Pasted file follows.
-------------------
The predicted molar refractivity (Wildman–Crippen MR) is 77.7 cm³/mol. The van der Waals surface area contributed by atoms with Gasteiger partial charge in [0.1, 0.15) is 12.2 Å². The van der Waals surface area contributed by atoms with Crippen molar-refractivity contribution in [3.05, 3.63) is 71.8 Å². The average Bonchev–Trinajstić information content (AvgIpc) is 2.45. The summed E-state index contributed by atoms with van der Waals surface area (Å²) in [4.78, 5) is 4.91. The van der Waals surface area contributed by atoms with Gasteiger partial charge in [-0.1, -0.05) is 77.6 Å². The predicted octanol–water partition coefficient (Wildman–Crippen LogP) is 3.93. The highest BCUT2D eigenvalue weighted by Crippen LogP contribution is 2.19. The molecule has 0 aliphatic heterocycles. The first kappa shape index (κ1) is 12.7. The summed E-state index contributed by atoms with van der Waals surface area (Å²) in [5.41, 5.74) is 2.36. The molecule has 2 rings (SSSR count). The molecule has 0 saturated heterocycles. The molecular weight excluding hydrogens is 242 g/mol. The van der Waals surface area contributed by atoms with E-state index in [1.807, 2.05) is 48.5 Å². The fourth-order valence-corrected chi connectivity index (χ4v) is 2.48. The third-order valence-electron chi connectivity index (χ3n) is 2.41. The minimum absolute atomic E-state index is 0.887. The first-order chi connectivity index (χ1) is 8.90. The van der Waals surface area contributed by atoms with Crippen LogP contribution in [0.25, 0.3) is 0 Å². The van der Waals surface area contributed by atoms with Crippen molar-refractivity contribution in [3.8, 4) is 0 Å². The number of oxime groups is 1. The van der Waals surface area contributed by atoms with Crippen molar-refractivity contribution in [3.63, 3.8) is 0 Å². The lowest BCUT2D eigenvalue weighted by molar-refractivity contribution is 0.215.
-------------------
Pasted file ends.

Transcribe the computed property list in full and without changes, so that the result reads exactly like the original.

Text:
The predicted molar refractivity (Wildman–Crippen MR) is 77.7 cm³/mol. The van der Waals surface area contributed by atoms with Gasteiger partial charge in [0.1, 0.15) is 12.2 Å². The van der Waals surface area contributed by atoms with Crippen molar-refractivity contribution in [3.05, 3.63) is 71.8 Å². The average Bonchev–Trinajstić information content (AvgIpc) is 2.45. The summed E-state index contributed by atoms with van der Waals surface area (Å²) in [4.78, 5) is 4.91. The van der Waals surface area contributed by atoms with Gasteiger partial charge in [-0.1, -0.05) is 77.6 Å². The predicted octanol–water partition coefficient (Wildman–Crippen LogP) is 3.93. The highest BCUT2D eigenvalue weighted by Crippen LogP contribution is 2.19. The molecule has 0 aliphatic heterocycles. The first kappa shape index (κ1) is 12.7. The summed E-state index contributed by atoms with van der Waals surface area (Å²) in [5.41, 5.74) is 2.36. The molecule has 2 rings (SSSR count). The molecule has 0 saturated heterocycles. The molecular weight excluding hydrogens is 242 g/mol. The van der Waals surface area contributed by atoms with E-state index in [1.807, 2.05) is 48.5 Å². The fourth-order valence-corrected chi connectivity index (χ4v) is 2.48. The third-order valence-electron chi connectivity index (χ3n) is 2.41. The minimum absolute atomic E-state index is 0.887. The first-order chi connectivity index (χ1) is 8.90. The van der Waals surface area contributed by atoms with Crippen LogP contribution in [0.25, 0.3) is 0 Å². The van der Waals surface area contributed by atoms with Crippen molar-refractivity contribution in [3.8, 4) is 0 Å². The number of oxime groups is 1. The van der Waals surface area contributed by atoms with Crippen molar-refractivity contribution in [3.63, 3.8) is 0 Å². The lowest BCUT2D eigenvalue weighted by molar-refractivity contribution is 0.215.